Archive for the ‘Xiangcheng’ Category

Drive from Shangri-la to Daocheng

Tuesday, November 24th, 2015
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Last night we wandered Shangri-la’s old town – Dukezong (独克宗), having an authentic glimpse into the cobbled lanes and looking for a place to grab our dinner. The old lanes were flanked by two-storey wooden buildings used as restaurants, shops, cafes and hostels. We felt a bit disappointed that many of the buildings and lanes were still under reconstruction due to the fire that broke out on January of 2014, lasting over ten hours and destroying most of the town.

We saw original wood used to rebuild the houses in the old town instead of concrete, keeping the old lanes and houses in an old-fashioned way. It was still a laid back, peaceful town, but we sensed that something had disappeared from the over-thirteen-hundred–years-old-town and the old town’s spirit and charisma would never come back.

We tried to forget the fire, not to be distracted by the new wooden structures and construction sites here and there. Fortunately there were still some houses that had survived the fire,  making you feel time had stood still here, at least momentarily. There were not many tourists milling in the old town, partly due to the devastating fire and partly the tourist shoulder season.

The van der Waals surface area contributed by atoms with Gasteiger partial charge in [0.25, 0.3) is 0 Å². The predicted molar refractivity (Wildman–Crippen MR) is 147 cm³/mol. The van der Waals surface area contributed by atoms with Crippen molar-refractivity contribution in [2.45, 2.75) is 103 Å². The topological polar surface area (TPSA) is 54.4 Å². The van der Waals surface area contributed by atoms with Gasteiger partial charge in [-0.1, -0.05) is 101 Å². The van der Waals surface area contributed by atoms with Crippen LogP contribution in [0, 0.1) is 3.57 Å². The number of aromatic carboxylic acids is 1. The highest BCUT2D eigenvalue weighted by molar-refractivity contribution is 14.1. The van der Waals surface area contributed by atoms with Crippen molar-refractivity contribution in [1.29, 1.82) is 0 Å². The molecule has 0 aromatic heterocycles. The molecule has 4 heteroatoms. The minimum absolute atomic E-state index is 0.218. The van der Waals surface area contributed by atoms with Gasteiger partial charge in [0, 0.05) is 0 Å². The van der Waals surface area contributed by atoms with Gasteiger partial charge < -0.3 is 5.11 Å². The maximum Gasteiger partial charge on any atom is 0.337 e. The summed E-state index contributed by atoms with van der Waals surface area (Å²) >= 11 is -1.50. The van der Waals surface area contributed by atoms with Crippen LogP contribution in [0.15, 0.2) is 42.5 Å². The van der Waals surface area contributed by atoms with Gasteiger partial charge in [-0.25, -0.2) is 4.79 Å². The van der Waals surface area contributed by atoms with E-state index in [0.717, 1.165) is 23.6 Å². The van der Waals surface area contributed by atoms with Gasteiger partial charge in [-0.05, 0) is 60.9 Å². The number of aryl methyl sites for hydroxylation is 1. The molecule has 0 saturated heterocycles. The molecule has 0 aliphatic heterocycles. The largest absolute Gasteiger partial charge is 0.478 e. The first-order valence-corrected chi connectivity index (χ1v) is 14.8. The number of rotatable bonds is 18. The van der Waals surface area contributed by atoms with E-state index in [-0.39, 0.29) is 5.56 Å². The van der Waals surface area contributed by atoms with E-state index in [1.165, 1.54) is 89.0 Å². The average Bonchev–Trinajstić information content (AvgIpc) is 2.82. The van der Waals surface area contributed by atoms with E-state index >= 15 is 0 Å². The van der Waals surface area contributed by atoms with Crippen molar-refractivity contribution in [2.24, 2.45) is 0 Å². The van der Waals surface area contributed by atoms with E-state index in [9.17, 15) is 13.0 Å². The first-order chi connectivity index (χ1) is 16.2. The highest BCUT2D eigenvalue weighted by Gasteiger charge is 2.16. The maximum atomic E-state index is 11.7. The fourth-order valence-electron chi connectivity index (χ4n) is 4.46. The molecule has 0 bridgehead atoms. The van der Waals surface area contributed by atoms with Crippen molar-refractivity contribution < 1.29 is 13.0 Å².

Some hostels, shops and restaurants, for various reasons, were closed with no lights on, making the nearby lanes very dim and lifeless. We kept on walking on the cobble-paved lanes, trying to find a place for a sit-down dinner. Before we lost our patience, on our right side we saw a restaurant brightly lit and most importantly it was packed with dinners inside.

Without hesitation, we entered the Tibetan-style restaurant and it was a yak hot-pot restaurant, clean, warm and cozy. Luckily there was a small table available for three of us and a man came up to us, waving us to sit down. Later we knew that the man was the owner of the restaurant.  He was tall and thin, talkative with a sense of humor. After he bragged about his hot-pot,  we ordered a medium-sized yak meat hot-pot, and a big barley cake as our staple food.

yak Hot pot

Yak Hot Pot in Dukezong Old Town

Before the hot-pot was ready, I stood up and walked around the restaurant. It was a fascinating restaurant with some of wall areas and pillars posted with small pieces of paper by diners who had written down their hopes, work, love and futures for life.

The diners inside the house were all travelers who had came far away from their home towns like us, drinking like fish and talking loudly. It was raucous, but a feel like home. It was a wonderful experience leaving your residential place and traveling around the world periodically.

The yak hot-pot was a bonus. The yak meat was soft, delicious and a little spicy; the soup was rich, and very flavourful; the barley cake was tender and fluffy, very tasteful. We discussed the travel plan for the next day – drive from Shangri-la to Daocheng over the hot-pot.

The yak hot pot Dukezong

The yak hot pot was a bonus